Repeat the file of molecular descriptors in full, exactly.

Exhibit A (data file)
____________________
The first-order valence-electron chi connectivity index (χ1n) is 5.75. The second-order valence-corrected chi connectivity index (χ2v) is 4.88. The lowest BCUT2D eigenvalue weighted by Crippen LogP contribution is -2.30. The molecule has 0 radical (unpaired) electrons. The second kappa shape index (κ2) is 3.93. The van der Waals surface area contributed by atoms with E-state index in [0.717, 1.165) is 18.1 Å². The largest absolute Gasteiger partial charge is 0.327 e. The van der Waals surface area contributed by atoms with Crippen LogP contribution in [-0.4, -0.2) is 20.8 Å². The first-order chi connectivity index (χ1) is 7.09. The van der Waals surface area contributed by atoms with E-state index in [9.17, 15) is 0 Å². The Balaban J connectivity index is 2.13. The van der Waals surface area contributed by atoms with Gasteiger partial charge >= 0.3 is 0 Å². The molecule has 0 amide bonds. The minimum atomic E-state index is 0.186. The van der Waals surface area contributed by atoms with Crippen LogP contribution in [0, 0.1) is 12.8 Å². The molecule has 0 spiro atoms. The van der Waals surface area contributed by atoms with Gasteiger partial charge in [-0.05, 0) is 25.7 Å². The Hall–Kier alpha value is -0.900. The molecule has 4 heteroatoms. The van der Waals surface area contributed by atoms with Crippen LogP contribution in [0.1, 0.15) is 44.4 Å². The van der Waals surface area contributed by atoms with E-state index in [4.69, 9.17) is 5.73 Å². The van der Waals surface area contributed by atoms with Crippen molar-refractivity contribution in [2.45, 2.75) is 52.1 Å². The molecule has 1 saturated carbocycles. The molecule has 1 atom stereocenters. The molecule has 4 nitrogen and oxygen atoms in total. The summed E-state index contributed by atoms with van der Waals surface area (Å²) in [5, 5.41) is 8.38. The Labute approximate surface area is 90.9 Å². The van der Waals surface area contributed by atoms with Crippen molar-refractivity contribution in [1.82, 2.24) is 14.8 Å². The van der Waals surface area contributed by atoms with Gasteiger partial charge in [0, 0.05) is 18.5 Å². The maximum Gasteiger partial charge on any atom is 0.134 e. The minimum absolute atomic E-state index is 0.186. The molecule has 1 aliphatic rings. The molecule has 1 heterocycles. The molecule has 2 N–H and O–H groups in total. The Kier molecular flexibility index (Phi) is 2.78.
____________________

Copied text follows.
The first-order valence-electron chi connectivity index (χ1n) is 5.75. The second-order valence-corrected chi connectivity index (χ2v) is 4.88. The lowest BCUT2D eigenvalue weighted by Crippen LogP contribution is -2.30. The molecule has 0 radical (unpaired) electrons. The second kappa shape index (κ2) is 3.93. The van der Waals surface area contributed by atoms with E-state index in [0.717, 1.165) is 18.1 Å². The largest absolute Gasteiger partial charge is 0.327 e. The van der Waals surface area contributed by atoms with Crippen LogP contribution in [-0.4, -0.2) is 20.8 Å². The first-order chi connectivity index (χ1) is 7.09. The van der Waals surface area contributed by atoms with E-state index in [9.17, 15) is 0 Å². The Balaban J connectivity index is 2.13. The van der Waals surface area contributed by atoms with Gasteiger partial charge >= 0.3 is 0 Å². The molecule has 0 amide bonds. The minimum atomic E-state index is 0.186. The van der Waals surface area contributed by atoms with Crippen LogP contribution in [0, 0.1) is 12.8 Å². The molecule has 0 spiro atoms. The van der Waals surface area contributed by atoms with Gasteiger partial charge in [-0.05, 0) is 25.7 Å². The Hall–Kier alpha value is -0.900. The molecule has 4 heteroatoms. The van der Waals surface area contributed by atoms with Crippen LogP contribution in [0.1, 0.15) is 44.4 Å². The van der Waals surface area contributed by atoms with E-state index in [4.69, 9.17) is 5.73 Å². The van der Waals surface area contributed by atoms with Crippen molar-refractivity contribution in [2.45, 2.75) is 52.1 Å². The molecule has 1 saturated carbocycles. The molecule has 1 atom stereocenters. The molecule has 4 nitrogen and oxygen atoms in total. The summed E-state index contributed by atoms with van der Waals surface area (Å²) in [5, 5.41) is 8.38. The Labute approximate surface area is 90.9 Å². The van der Waals surface area contributed by atoms with Crippen molar-refractivity contribution in [1.82, 2.24) is 14.8 Å². The van der Waals surface area contributed by atoms with Gasteiger partial charge in [0, 0.05) is 18.5 Å². The maximum Gasteiger partial charge on any atom is 0.134 e. The minimum absolute atomic E-state index is 0.186. The molecule has 1 aliphatic rings. The molecule has 1 heterocycles. The molecule has 2 N–H and O–H groups in total. The Kier molecular flexibility index (Phi) is 2.78.